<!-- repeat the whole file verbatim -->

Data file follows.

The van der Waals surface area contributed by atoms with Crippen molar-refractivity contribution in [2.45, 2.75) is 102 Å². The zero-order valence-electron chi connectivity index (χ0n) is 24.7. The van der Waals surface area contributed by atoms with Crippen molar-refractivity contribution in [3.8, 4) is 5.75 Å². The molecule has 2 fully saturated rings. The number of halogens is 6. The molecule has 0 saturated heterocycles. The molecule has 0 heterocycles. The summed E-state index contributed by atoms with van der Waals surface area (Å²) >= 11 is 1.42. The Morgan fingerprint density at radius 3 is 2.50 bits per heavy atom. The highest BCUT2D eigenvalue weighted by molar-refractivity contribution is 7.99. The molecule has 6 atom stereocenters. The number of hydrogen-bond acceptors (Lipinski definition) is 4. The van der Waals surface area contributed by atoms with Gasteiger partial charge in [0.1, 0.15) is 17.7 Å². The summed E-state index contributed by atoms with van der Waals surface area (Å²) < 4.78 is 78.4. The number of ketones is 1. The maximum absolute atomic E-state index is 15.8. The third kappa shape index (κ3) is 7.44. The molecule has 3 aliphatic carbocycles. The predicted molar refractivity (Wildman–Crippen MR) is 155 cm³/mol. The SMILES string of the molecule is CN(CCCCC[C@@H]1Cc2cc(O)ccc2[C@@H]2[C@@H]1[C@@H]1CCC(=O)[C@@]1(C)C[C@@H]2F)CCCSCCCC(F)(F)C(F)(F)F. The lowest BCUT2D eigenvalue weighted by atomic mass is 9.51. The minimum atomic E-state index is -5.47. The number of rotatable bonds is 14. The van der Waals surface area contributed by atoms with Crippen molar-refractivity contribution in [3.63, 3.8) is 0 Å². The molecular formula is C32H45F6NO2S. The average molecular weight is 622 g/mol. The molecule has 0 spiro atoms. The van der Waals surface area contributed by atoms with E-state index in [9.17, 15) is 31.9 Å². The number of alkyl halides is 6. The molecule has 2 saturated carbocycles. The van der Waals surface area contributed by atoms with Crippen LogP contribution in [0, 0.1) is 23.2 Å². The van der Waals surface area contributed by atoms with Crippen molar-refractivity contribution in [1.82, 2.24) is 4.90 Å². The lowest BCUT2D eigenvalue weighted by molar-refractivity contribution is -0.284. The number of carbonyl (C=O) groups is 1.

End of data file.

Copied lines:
The van der Waals surface area contributed by atoms with Crippen molar-refractivity contribution in [2.45, 2.75) is 102 Å². The zero-order valence-electron chi connectivity index (χ0n) is 24.7. The van der Waals surface area contributed by atoms with Crippen molar-refractivity contribution in [3.8, 4) is 5.75 Å². The molecule has 2 fully saturated rings. The number of halogens is 6. The molecule has 0 saturated heterocycles. The molecule has 0 heterocycles. The summed E-state index contributed by atoms with van der Waals surface area (Å²) >= 11 is 1.42. The Morgan fingerprint density at radius 3 is 2.50 bits per heavy atom. The highest BCUT2D eigenvalue weighted by molar-refractivity contribution is 7.99. The molecule has 6 atom stereocenters. The number of hydrogen-bond acceptors (Lipinski definition) is 4. The van der Waals surface area contributed by atoms with Gasteiger partial charge in [0.1, 0.15) is 17.7 Å². The summed E-state index contributed by atoms with van der Waals surface area (Å²) < 4.78 is 78.4. The number of ketones is 1. The maximum absolute atomic E-state index is 15.8. The third kappa shape index (κ3) is 7.44. The molecule has 3 aliphatic carbocycles. The predicted molar refractivity (Wildman–Crippen MR) is 155 cm³/mol. The SMILES string of the molecule is CN(CCCCC[C@@H]1Cc2cc(O)ccc2[C@@H]2[C@@H]1[C@@H]1CCC(=O)[C@@]1(C)C[C@@H]2F)CCCSCCCC(F)(F)C(F)(F)F. The lowest BCUT2D eigenvalue weighted by atomic mass is 9.51. The minimum atomic E-state index is -5.47. The number of rotatable bonds is 14. The van der Waals surface area contributed by atoms with Crippen molar-refractivity contribution in [3.63, 3.8) is 0 Å². The molecular formula is C32H45F6NO2S. The average molecular weight is 622 g/mol. The molecule has 0 spiro atoms. The van der Waals surface area contributed by atoms with E-state index in [9.17, 15) is 31.9 Å². The number of alkyl halides is 6. The molecule has 2 saturated carbocycles. The van der Waals surface area contributed by atoms with Crippen LogP contribution in [0, 0.1) is 23.2 Å². The van der Waals surface area contributed by atoms with Crippen molar-refractivity contribution in [1.82, 2.24) is 4.90 Å². The lowest BCUT2D eigenvalue weighted by molar-refractivity contribution is -0.284. The number of carbonyl (C=O) groups is 1.